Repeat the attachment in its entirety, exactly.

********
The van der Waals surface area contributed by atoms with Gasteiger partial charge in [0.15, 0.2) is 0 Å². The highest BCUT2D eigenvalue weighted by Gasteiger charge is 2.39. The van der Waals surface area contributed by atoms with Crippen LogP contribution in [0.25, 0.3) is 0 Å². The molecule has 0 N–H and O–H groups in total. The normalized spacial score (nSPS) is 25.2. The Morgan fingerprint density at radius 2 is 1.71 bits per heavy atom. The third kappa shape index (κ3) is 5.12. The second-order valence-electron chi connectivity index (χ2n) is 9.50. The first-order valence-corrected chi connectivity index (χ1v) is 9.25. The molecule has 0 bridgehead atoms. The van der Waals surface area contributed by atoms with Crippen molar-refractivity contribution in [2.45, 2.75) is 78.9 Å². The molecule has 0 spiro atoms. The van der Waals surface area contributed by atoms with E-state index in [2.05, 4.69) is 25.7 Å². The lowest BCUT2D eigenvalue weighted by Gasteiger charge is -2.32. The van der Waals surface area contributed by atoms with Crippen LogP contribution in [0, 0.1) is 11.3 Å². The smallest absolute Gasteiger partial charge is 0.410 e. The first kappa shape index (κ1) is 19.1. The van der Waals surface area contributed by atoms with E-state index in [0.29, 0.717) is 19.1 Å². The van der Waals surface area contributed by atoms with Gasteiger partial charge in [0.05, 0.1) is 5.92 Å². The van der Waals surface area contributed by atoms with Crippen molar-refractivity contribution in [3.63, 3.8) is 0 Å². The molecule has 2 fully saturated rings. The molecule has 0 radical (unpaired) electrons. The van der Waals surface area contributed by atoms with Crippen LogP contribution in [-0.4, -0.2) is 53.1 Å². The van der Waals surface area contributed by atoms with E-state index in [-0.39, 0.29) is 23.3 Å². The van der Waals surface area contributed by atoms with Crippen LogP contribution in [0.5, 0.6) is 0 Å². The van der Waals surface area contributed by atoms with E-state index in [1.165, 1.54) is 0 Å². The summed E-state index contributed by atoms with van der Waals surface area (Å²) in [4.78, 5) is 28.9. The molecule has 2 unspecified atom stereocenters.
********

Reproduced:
The van der Waals surface area contributed by atoms with Gasteiger partial charge in [0.15, 0.2) is 0 Å². The highest BCUT2D eigenvalue weighted by Gasteiger charge is 2.39. The van der Waals surface area contributed by atoms with Crippen LogP contribution in [0.25, 0.3) is 0 Å². The molecule has 0 N–H and O–H groups in total. The normalized spacial score (nSPS) is 25.2. The Morgan fingerprint density at radius 2 is 1.71 bits per heavy atom. The third kappa shape index (κ3) is 5.12. The second-order valence-electron chi connectivity index (χ2n) is 9.50. The first-order valence-corrected chi connectivity index (χ1v) is 9.25. The molecule has 0 bridgehead atoms. The van der Waals surface area contributed by atoms with Crippen molar-refractivity contribution in [2.45, 2.75) is 78.9 Å². The molecule has 0 spiro atoms. The van der Waals surface area contributed by atoms with E-state index in [2.05, 4.69) is 25.7 Å². The lowest BCUT2D eigenvalue weighted by Gasteiger charge is -2.32. The van der Waals surface area contributed by atoms with Crippen LogP contribution in [0, 0.1) is 11.3 Å². The smallest absolute Gasteiger partial charge is 0.410 e. The first kappa shape index (κ1) is 19.1. The van der Waals surface area contributed by atoms with E-state index in [0.29, 0.717) is 19.1 Å². The van der Waals surface area contributed by atoms with Gasteiger partial charge in [0.05, 0.1) is 5.92 Å². The van der Waals surface area contributed by atoms with Crippen molar-refractivity contribution in [3.63, 3.8) is 0 Å². The molecule has 2 fully saturated rings. The molecule has 0 radical (unpaired) electrons. The van der Waals surface area contributed by atoms with Crippen LogP contribution in [-0.4, -0.2) is 53.1 Å². The van der Waals surface area contributed by atoms with E-state index in [-0.39, 0.29) is 23.3 Å². The van der Waals surface area contributed by atoms with Crippen LogP contribution in [0.5, 0.6) is 0 Å². The van der Waals surface area contributed by atoms with E-state index in [1.165, 1.54) is 0 Å². The summed E-state index contributed by atoms with van der Waals surface area (Å²) in [4.78, 5) is 28.9. The molecule has 2 unspecified atom stereocenters.